MLB.com Columnist

Billy Bean

Spirit Day signifies changing culture

MLB shows support for LGBT youth, takes stand against bullying with campaign started by teen

Spirit Day signifies changing culture

Today is Spirit Day. It originated four years ago by a frustrated 15-year old student named Brittany McMillan. It doesn't seem possible, but very few people were talking about bullying in 2010. In September of that year, after reading of multiple teenage suicides over the course of one week, Brittany decided she'd had enough.

From her laptop computer she urged her friends and family to wear purple to try and bring attention to some heartbreaking losses of lesbian, gay, bisexual and transgender (LGBT) youth. These victims of bullying, from every demographic, felt suicide was a better alternative than asking for help. With a huge assist from GLAAD (Gay & Lesbian Alliance Against Defamation), on Oct. 20, 2010, Spirit Day was unveiled. It was at that same time that Dan Savage created the first "It Gets Better" video which resulted in the It Gets Better Project.

It's been exactly three months since I returned to baseball, and over the course of those 90 days, I have been on the move. With each conversation, each meeting, my MLB colleagues and I are seeing how important and timely our message of inclusion has become. Our clubs realize their responsibility to educate their players, but also to empower them with knowledge that will make them great leaders on and off the field.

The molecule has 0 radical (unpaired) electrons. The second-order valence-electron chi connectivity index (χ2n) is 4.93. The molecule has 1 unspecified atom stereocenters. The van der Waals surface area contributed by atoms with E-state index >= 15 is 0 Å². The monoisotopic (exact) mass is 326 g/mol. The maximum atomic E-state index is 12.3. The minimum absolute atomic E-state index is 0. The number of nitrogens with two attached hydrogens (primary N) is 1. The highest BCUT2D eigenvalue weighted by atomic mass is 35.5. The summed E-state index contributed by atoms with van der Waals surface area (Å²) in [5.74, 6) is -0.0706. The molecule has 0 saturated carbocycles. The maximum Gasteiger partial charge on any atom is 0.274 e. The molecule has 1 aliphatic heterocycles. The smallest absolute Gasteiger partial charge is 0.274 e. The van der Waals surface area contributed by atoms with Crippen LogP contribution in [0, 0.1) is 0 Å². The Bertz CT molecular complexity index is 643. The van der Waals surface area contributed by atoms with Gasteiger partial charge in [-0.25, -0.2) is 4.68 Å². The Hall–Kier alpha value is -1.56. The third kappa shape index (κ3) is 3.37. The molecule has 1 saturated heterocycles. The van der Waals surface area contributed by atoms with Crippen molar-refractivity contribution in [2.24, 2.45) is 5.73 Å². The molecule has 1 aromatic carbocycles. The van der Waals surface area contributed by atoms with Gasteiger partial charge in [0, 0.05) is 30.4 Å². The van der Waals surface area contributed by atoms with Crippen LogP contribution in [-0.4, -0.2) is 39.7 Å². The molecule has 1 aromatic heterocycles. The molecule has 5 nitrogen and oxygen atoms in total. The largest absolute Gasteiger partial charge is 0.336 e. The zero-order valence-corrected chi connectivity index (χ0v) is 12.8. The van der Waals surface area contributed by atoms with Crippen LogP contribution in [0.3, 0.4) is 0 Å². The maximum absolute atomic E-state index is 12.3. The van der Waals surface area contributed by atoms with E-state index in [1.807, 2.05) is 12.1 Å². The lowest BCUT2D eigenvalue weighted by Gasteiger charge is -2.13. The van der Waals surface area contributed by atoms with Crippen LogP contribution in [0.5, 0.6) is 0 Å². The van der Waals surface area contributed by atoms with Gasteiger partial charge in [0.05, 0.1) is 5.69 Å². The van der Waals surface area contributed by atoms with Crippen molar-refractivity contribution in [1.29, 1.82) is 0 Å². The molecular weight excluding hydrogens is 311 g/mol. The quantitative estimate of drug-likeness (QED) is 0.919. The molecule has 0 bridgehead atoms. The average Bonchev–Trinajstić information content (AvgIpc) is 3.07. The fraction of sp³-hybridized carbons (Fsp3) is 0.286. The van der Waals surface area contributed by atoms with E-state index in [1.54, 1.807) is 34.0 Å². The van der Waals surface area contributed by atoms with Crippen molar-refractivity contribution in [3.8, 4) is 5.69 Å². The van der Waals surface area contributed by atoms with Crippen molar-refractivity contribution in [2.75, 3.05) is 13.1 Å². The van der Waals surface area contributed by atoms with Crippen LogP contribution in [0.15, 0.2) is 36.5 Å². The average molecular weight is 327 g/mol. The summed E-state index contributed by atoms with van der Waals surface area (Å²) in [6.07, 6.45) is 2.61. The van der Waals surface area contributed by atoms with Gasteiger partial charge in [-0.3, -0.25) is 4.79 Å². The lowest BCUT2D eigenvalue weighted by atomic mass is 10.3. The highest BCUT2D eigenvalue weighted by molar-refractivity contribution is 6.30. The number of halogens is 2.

Today you will see many big leaguers putting their name and support behind the anti-bullying message of Spirit Day. Our players can stand up for every kid who has been afraid to walk home from school, play at recess, and most certainly, the paralyzing fear of telling someone about the abuse. Today's message may even find its way into the mind of a bully who uses violence as a cry for help, or simply imitating behavior they learned at home. It's amazing how a few words can alter the direction of a child, and maybe keep them out of harm's way.

Spirit Day participation is a victory for all of us, but I know that everyone is still not ready to jump on board, and it's my job to find a way to make that happen. I can't help but think about when I was playing. As a man struggling in the closet, seeing baseball supporting this initiative would have been a game changer for me.

I'm proud to say this is MLB's third year of support for Spirit Day. It's October and the postseason brings so much excitement. The Royals are making a historic run with their eight straight playoff wins, and while the Giants and Cardinals are still battling to see who will join them in the World Series, I love that every one of us can make history today ... just by wearing a purple shirt.

Billy Bean is the ambassador for inclusion for Major League Baseball. This story was not subject to the approval of Major League Baseball or its clubs.